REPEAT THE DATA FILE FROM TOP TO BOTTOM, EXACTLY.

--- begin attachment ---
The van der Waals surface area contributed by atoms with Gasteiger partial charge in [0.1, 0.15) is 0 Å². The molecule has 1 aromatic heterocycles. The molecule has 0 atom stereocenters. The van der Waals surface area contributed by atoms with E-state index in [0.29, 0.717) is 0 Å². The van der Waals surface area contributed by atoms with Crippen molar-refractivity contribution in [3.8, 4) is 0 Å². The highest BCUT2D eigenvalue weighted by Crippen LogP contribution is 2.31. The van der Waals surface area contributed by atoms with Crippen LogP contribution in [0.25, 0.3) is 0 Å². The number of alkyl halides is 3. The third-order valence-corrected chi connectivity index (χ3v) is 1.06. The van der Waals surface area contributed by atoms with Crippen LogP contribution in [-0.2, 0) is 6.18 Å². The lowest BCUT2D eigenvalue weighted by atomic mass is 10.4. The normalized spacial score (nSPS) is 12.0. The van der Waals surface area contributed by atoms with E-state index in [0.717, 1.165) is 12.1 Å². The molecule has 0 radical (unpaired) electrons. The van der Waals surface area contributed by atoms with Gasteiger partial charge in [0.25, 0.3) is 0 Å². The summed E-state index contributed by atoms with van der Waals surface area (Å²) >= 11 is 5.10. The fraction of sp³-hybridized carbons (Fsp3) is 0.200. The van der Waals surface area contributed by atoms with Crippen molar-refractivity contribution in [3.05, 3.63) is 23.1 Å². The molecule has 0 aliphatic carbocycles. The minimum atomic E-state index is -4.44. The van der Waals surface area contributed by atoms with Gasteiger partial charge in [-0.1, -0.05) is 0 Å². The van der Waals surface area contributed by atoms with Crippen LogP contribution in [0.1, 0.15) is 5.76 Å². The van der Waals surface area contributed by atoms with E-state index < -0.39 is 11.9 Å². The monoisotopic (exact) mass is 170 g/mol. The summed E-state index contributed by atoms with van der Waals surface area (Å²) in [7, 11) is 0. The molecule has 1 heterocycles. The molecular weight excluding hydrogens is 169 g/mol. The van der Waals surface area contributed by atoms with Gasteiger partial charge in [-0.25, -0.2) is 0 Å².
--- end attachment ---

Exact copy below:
The van der Waals surface area contributed by atoms with Gasteiger partial charge in [0.1, 0.15) is 0 Å². The molecule has 1 aromatic heterocycles. The molecule has 0 atom stereocenters. The van der Waals surface area contributed by atoms with E-state index in [0.29, 0.717) is 0 Å². The van der Waals surface area contributed by atoms with Crippen molar-refractivity contribution in [3.8, 4) is 0 Å². The highest BCUT2D eigenvalue weighted by Crippen LogP contribution is 2.31. The van der Waals surface area contributed by atoms with Crippen LogP contribution in [0.25, 0.3) is 0 Å². The number of alkyl halides is 3. The third-order valence-corrected chi connectivity index (χ3v) is 1.06. The van der Waals surface area contributed by atoms with Crippen LogP contribution in [-0.2, 0) is 6.18 Å². The lowest BCUT2D eigenvalue weighted by atomic mass is 10.4. The normalized spacial score (nSPS) is 12.0. The van der Waals surface area contributed by atoms with E-state index in [0.717, 1.165) is 12.1 Å². The molecule has 0 radical (unpaired) electrons. The van der Waals surface area contributed by atoms with Gasteiger partial charge in [0.25, 0.3) is 0 Å². The summed E-state index contributed by atoms with van der Waals surface area (Å²) >= 11 is 5.10. The fraction of sp³-hybridized carbons (Fsp3) is 0.200. The van der Waals surface area contributed by atoms with Crippen molar-refractivity contribution in [3.05, 3.63) is 23.1 Å². The molecule has 0 aliphatic carbocycles. The minimum atomic E-state index is -4.44. The van der Waals surface area contributed by atoms with Gasteiger partial charge in [-0.1, -0.05) is 0 Å². The van der Waals surface area contributed by atoms with Crippen LogP contribution in [0.1, 0.15) is 5.76 Å². The van der Waals surface area contributed by atoms with E-state index < -0.39 is 11.9 Å². The monoisotopic (exact) mass is 170 g/mol. The summed E-state index contributed by atoms with van der Waals surface area (Å²) in [7, 11) is 0. The molecule has 1 heterocycles. The molecular weight excluding hydrogens is 169 g/mol. The van der Waals surface area contributed by atoms with Gasteiger partial charge in [-0.25, -0.2) is 0 Å².